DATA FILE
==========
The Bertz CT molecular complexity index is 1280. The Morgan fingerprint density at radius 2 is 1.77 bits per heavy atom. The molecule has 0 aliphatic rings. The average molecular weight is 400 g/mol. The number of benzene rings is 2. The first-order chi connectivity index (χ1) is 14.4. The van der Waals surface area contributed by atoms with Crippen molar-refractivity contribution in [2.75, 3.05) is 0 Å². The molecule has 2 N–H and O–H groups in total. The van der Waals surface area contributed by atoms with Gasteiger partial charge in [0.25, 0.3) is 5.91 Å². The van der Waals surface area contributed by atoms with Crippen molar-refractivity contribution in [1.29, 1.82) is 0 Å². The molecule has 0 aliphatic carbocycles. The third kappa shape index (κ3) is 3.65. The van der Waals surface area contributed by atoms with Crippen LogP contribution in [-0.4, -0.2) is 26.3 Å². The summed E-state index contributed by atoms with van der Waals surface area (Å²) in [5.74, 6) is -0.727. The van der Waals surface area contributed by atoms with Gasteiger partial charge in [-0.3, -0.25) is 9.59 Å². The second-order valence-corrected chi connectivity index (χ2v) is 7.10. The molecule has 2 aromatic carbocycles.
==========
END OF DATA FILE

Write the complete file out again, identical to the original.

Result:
The Bertz CT molecular complexity index is 1280. The Morgan fingerprint density at radius 2 is 1.77 bits per heavy atom. The molecule has 0 aliphatic rings. The average molecular weight is 400 g/mol. The number of benzene rings is 2. The first-order chi connectivity index (χ1) is 14.4. The van der Waals surface area contributed by atoms with Crippen molar-refractivity contribution in [2.75, 3.05) is 0 Å². The molecule has 2 N–H and O–H groups in total. The van der Waals surface area contributed by atoms with Gasteiger partial charge in [0.25, 0.3) is 5.91 Å². The van der Waals surface area contributed by atoms with Crippen molar-refractivity contribution in [1.29, 1.82) is 0 Å². The molecule has 0 aliphatic carbocycles. The third kappa shape index (κ3) is 3.65. The van der Waals surface area contributed by atoms with Crippen LogP contribution in [-0.4, -0.2) is 26.3 Å². The summed E-state index contributed by atoms with van der Waals surface area (Å²) in [5.74, 6) is -0.727. The van der Waals surface area contributed by atoms with Gasteiger partial charge in [-0.3, -0.25) is 9.59 Å². The second-order valence-corrected chi connectivity index (χ2v) is 7.10. The molecule has 2 aromatic carbocycles.